Latest from The Spokesman-Review
FORESTS — Until a bridge is repaired, access to the Barnaby Buttes Trailhead and many prized huckleberry picking patches on the Colville National Forest will require a much longer drive for those used to accessing them off of South Fork Sherman Creek Road.
The South Fork of Sherman Creek Bridge on Barnaby Creek Road, Forest Service Road (FS RD) 2014000, has been closed because of damage sustained in the July 20 wind storm, officials reported today.
Read on for details.
NATIONAL FORESTS — Crews have reopened all the primary roads on the Colville National Forest since a July 20 storm leveled trees on roughly 4,000 acres of the 1.1 million-acre forest. Most of the damage was on the Republic Ranger District.
Some of the seconary roads and trails are still plugged with trees that were toppled by the storm — or weakened so much that they're still falling.
Crews have cleared all secondary roads listed as "open" on the Colville National Forest Interactive Motor Interactive Vehicle Use Map, said Franklin Pemberton, forest spokesman. If a road was useable this summer before the storm but not officially designated as "open" to motorized use, crews will not be dispatched to cut out the blowdowns, he said.
"While all roads that were passible prior to the storm event have been cleared of down trees, it is important to note that there are roads that were washed out do to storm activity prior to this event that have not been repaired," he said.
A list of those roads can be found on the Colville National Forest Web site under Conditions: Road Report.
All trailheads are open, but trails can still have trees down across them and potentially weakened trees that could come down. More trees have fallen on some trails that have been cut out, he said.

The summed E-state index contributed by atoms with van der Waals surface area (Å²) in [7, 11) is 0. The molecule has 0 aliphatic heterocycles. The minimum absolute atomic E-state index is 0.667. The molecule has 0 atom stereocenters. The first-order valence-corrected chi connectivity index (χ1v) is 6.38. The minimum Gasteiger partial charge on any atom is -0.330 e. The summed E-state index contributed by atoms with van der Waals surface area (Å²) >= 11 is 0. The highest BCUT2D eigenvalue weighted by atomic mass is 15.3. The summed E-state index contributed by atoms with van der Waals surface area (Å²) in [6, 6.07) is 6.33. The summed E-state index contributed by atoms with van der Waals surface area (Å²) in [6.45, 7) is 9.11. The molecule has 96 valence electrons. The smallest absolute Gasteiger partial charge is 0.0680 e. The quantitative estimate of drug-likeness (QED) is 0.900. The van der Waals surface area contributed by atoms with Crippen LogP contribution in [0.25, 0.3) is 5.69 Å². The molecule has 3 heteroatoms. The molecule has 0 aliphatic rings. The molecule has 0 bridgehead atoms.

"If you're a mountain biker or equestrian headed out on the trails, you should bring a saw," he said.
Ten Mile Campground south of Republic (see photos above) remains closed and the Empire Lake dispersed campsites are also closed.
Updates: Republic Ranger District Office, (509) 775-7400.
CAMPING — The best part of this camping trip? Nobody was killed.
A Cheney family survived a harrowing evening during the storm that ravaged Ferry County on July 20, 2012.
See their photos above.
See a story about the storm and brief surge of hurricane-force winds swept through the region
OUTDOORS — There's plenty of firewood for keeping warm in northeastern Washington this week, but many People are hurting for other necessities.
With hundreds of families still without power after last Friday's wind storm wreaked havoc in the region, officials in Ferry County are trying to drum up help with a list of basic necessisties people are needing to get back into gear — including a family that lost their home.
"There's a snowballing effect to this Ferry County disaster," said Bob Whittaker, who lives near Curlew. "Ferry County has Washington State's highest unemployment rate. Everyone has freezers full of deer meat that gets us through the year. Being this rural, all of us shop in bulk and freeze food.
"But without power, its all going bad. I just found out they are still rationing blocks of ice in Republic.
"Keller on the Colville Reservation is even more devastated than North County but we are not hearing about it as much, yet. again, no power."
I’m pleased to report that my roof is still on my house. This morning at 1 a.m. I wasn’t so sure that would be the case, but an early morning inspection showed all roofing tiles present and accounted for. I’m sure there are residents of the greater Spokane Valley area who are dealing with some wind damage today. Send me a picture at firstname.lastname@example.org and I’ll see if I can figure out how to post a slide show of what you send me. If you don’t have any photographic proof, just leave a comment about what you’ve been dealing with.
On Twitter, Dustin Hurst/Idaho Reporter writes: “I hate wind. I hate it more than any other weather condition. I would rather have 7 feet of snow than wind gusts.”
Question: Which weather condition bugs you most?
Me, of It’s Just Me blogging fame, posted this photo on Facebook and noted: “Here is what happened to my friend’s house last night in that wind.” The house is the one in Hayden Lake that Fred LeClair III was leasing from John Parry. Tom Hasslinger has CdA Press story here.
In one Hayden Lake neighborhood more than a dozen trees came down and several homes were damaged in Wednesday night’s wind and rain storm. No one was seriously hurt but one man said he came close to death when a tree came crashing into his home. Fred LeClair of Hayden Lake said he went to bed early last night and awoke to the sound of his roof caving in. “I’m still in shock, it’s amazing, that’s a big tree in the house,” said LeClair/KHQ. More here.
Question: Have you ever had a nature-caused brush w/death?